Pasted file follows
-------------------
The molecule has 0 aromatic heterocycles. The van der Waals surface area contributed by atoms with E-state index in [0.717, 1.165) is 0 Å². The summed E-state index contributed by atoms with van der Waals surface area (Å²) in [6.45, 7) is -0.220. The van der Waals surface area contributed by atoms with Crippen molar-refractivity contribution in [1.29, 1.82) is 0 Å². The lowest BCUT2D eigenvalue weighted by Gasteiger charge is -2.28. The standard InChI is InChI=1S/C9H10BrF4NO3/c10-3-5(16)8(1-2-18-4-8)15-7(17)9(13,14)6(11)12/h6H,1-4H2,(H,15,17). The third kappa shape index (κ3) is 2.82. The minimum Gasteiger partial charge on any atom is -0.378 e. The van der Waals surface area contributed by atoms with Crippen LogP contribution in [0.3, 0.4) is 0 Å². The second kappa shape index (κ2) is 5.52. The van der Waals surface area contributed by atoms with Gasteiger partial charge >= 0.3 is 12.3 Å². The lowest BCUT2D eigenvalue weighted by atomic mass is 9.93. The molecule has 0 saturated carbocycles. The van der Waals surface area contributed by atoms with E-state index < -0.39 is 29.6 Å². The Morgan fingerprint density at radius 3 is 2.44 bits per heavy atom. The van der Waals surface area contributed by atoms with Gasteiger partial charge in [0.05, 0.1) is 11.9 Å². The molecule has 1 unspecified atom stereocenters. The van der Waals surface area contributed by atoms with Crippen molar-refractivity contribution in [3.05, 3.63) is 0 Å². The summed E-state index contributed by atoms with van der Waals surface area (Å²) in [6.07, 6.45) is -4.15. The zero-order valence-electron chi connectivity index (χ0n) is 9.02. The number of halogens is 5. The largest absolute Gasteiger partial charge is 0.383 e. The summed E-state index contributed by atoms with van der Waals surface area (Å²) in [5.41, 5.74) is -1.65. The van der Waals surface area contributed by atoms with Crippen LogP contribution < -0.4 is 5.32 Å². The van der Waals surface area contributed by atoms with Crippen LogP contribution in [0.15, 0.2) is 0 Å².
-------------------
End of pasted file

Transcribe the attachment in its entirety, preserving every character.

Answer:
The molecule has 0 aromatic heterocycles. The van der Waals surface area contributed by atoms with E-state index in [0.717, 1.165) is 0 Å². The summed E-state index contributed by atoms with van der Waals surface area (Å²) in [6.45, 7) is -0.220. The van der Waals surface area contributed by atoms with Crippen molar-refractivity contribution in [1.29, 1.82) is 0 Å². The lowest BCUT2D eigenvalue weighted by Gasteiger charge is -2.28. The standard InChI is InChI=1S/C9H10BrF4NO3/c10-3-5(16)8(1-2-18-4-8)15-7(17)9(13,14)6(11)12/h6H,1-4H2,(H,15,17). The third kappa shape index (κ3) is 2.82. The minimum Gasteiger partial charge on any atom is -0.378 e. The van der Waals surface area contributed by atoms with Crippen LogP contribution in [0.3, 0.4) is 0 Å². The second kappa shape index (κ2) is 5.52. The van der Waals surface area contributed by atoms with Gasteiger partial charge >= 0.3 is 12.3 Å². The lowest BCUT2D eigenvalue weighted by atomic mass is 9.93. The molecule has 0 saturated carbocycles. The van der Waals surface area contributed by atoms with E-state index < -0.39 is 29.6 Å². The Morgan fingerprint density at radius 3 is 2.44 bits per heavy atom. The van der Waals surface area contributed by atoms with Gasteiger partial charge in [0.05, 0.1) is 11.9 Å². The molecule has 1 unspecified atom stereocenters. The van der Waals surface area contributed by atoms with Crippen molar-refractivity contribution in [3.05, 3.63) is 0 Å². The summed E-state index contributed by atoms with van der Waals surface area (Å²) in [6.07, 6.45) is -4.15. The zero-order valence-electron chi connectivity index (χ0n) is 9.02. The number of halogens is 5. The largest absolute Gasteiger partial charge is 0.383 e. The summed E-state index contributed by atoms with van der Waals surface area (Å²) in [5.41, 5.74) is -1.65. The van der Waals surface area contributed by atoms with Crippen LogP contribution < -0.4 is 5.32 Å². The van der Waals surface area contributed by atoms with Crippen LogP contribution in [0.15, 0.2) is 0 Å².